Although terms like blogging and bloggers have blurred now in 2018. Magdaline uses blogging interchangeably with anyone who posts on the internet, whether they identify as a blogger or not. It’s not important that I enforce my definition of blogging/bloggers onto my research participants. However, for research purposes, I will define blog and bloggers. A blog has a web address and is hosted on platforms like WordPress, BlogSpot, Square Space, or Weebly which are intended for blogging purposes, but isn’t limited to those platforms. A blogger is someone who posts consistently on a platform with the intention to blog. Blogging as an intentional act of writing, sharing, and posting photos onto said website. The definition of blogging is loosely defined because a blogger can blog about anything they choose. Also, a blogger is loosely defined because its more about the intention of the person.
In 2018, bloggers are known for taking professional photography in their curated outfits or sharing tidbits of their life in personal journal entries. In my study, blogging and bloggers are used interchangeable with social media users. Even though I came into this research with the expectation to talk about blogging and bloggers as a separate entity from social media. According to Magdaline’s definition, there is no difference between bloggers and social media personalities, nor is there a difference between blogs and Instagram. For that simple fact, I have also redefined the term blogging and bloggers and what they do. For the purpose of this study, blogging was used as an umbrella term.
In this study, a blogger is anyone who posts photos, words, and videos on a public platform with the intention to share and exchange with other users on said platform. Also lumped together are social media handles like Instagram, Twitter, Facebook, Tumblr and blogging platforms mentioned above. It’s possible a person can do all those things and not consider themselves a blogger. In this study, it was unnecessary to create fine lines between the two. Following my research, I’m invested in the idea of storytelling and personal narrative. How do black women use their agency to break through personal barriers? How or why do Black millennial women expose themselves online?
I’m interested in the evolution of sisterhood, the use of a person’s image to create a business to reclaim the narrative of/for Black women. How do Black women use digital businesses to commune and how sisterhood has transformed in a digitized context? After the interview with Magdaline, I’m captivated by the idea of secrets and public/private information. The black community, specifically in my family, there’s certain things we just don’t talk about, be it for our own good, protection, or survival. There’s a sexist undertone that specifically silence women to uphold black male patriarchy. Black women in black families are told to keep those family secrets on a hush and are discouraged to talk about them even within the family. Black women are particularly unprotected and shamed in moments when wanting to speak up or against a family perpetrator.
Black women carry a burden to keep quiet about issues they want to address, which is solely considered family business. This type of secrecy bleeds into other areas of our lives. Ultimately, if we’re discouraged from talking about these things with our family, we definitely don’t feel safe and comfortable to talk about these things with ourselves. I argue that they are physical ramifications to keepings secrets. But what happens when Black women connect with Black women who’s been through a similar experience? We don’t feel so alone anymore. Keeping quiet about pressing issues is isolating and Black girls carry that isolation into adulthood. Jay-Z said, “but you can’t heal what you never reveal”. We walk in our adult lives with baggage we don’t recognize because we’re taught not to talk about it. With keeping secrets, not talking about certain things, and denial it also disconnects us from one another. The oral tradition to keep secrets is a sexist survival tactic which silences black female family members. The line between private/public information holds back black millennial women from healing and sharing their story. It took my third therapist before I openly talked about my childhood trauma. I carried the rule to not tell my family business, even if it directly affected me. I felt deep-seeded loyalty to protect those I felt harmed by. Even at the cost of my own healing and understanding of myself, I felt the need to protect my family, even in private. Looking at this oral tradition within the black family to keep secrets negatively impacts black women because it suppresses their voice. This oral tradition aligns with patriarchal guidelines that honor men above women. Although family secrets vary, often to keep them is to protect the reputation and credibility of the male family member.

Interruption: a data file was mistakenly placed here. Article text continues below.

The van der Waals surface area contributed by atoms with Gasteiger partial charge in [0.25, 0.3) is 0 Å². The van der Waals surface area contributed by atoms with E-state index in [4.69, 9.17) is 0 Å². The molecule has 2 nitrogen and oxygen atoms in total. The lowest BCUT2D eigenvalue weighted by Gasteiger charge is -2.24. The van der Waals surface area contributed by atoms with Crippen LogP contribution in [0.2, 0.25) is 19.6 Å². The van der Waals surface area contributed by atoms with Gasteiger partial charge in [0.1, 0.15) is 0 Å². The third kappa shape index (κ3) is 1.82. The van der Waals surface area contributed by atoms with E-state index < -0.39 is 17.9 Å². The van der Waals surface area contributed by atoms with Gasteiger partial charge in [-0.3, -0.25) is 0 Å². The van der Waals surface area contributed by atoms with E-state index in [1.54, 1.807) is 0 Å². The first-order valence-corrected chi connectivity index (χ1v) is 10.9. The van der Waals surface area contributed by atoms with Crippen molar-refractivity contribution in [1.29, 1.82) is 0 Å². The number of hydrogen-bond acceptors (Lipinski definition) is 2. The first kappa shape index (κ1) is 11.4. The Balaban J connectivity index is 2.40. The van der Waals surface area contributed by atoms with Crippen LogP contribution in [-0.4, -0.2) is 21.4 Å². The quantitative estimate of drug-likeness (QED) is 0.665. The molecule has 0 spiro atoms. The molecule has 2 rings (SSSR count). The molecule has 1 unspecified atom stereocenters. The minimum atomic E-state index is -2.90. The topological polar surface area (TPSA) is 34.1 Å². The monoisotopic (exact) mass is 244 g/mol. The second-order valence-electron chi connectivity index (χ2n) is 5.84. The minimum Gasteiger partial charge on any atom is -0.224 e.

The silencing of Black women’s voices is done outside the home and within the black family. Black women are discouraged from sharing personal stories to avoid concealing family business which may embarrass black male family members. In Boylorn’s article, “Blackgirl Blogs” she touches on making the private public as an autoenographer. She writes, “in my community it was important to keep personal business personal. It was considered scandalous for private things to be made public” (p. 74 para 2). In 2018, it’s not as controversial for Black women to disclose testimonies on social media. However, there is a stigma attached to sharing too much for public ears. According to black families if it’s not in private, it’s inappropriate to share in public. This family business does not have to connect directly to the family but can be perceived as “blowing up someone’s spot”. In this way, hiding behind secrecy allows some families to not address the inappropriate uncle or abusive step-dad. It’s easier to conceal injustices with a stamp of, mind yp’ bidness. Howver, Black women are breaking those stigmas and revealing to heal on their time. This points to the digital liberating potential of un-silencing for Black women.
Boylorn, R., M. (2013). Blackgirl Blogs, Auto/ethnography, and Crunk Feminism.Liminalities: A Journal of Performance Studies, 9(2), 73-82.
Carter, S. (2017). Kill Jay Z. On 4:44 [CD]. Los Angeles, CA: No I.D.’s studio. Christie, R. (2018, January 18). The Love Between My Sisters is the Answers to My(Our) Prayers [Web blog post]. Retrieved from http://www.rebekahlove.com/journal/mysisters.